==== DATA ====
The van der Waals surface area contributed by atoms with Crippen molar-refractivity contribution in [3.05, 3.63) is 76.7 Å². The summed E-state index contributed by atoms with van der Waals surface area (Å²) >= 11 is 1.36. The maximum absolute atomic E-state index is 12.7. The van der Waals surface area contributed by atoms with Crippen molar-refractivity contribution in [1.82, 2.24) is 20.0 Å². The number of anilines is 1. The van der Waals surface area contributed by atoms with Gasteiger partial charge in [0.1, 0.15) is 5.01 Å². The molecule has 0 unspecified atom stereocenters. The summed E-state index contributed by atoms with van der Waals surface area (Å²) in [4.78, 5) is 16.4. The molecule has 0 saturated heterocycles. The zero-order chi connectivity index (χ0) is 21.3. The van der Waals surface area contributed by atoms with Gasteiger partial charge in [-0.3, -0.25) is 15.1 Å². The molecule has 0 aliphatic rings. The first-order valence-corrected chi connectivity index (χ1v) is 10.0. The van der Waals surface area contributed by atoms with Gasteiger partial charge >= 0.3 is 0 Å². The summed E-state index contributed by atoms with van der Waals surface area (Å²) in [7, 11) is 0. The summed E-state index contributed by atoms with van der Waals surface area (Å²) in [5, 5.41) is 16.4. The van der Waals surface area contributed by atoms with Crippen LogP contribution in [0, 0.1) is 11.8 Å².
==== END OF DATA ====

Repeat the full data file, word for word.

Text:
The van der Waals surface area contributed by atoms with Crippen molar-refractivity contribution in [3.05, 3.63) is 76.7 Å². The summed E-state index contributed by atoms with van der Waals surface area (Å²) >= 11 is 1.36. The maximum absolute atomic E-state index is 12.7. The van der Waals surface area contributed by atoms with Crippen molar-refractivity contribution in [1.82, 2.24) is 20.0 Å². The number of anilines is 1. The van der Waals surface area contributed by atoms with Gasteiger partial charge in [0.1, 0.15) is 5.01 Å². The molecule has 0 unspecified atom stereocenters. The summed E-state index contributed by atoms with van der Waals surface area (Å²) in [4.78, 5) is 16.4. The molecule has 0 saturated heterocycles. The zero-order chi connectivity index (χ0) is 21.3. The van der Waals surface area contributed by atoms with Gasteiger partial charge in [-0.3, -0.25) is 15.1 Å². The molecule has 0 aliphatic rings. The first-order valence-corrected chi connectivity index (χ1v) is 10.0. The van der Waals surface area contributed by atoms with Gasteiger partial charge >= 0.3 is 0 Å². The summed E-state index contributed by atoms with van der Waals surface area (Å²) in [7, 11) is 0. The summed E-state index contributed by atoms with van der Waals surface area (Å²) in [5, 5.41) is 16.4. The van der Waals surface area contributed by atoms with Crippen LogP contribution in [0, 0.1) is 11.8 Å².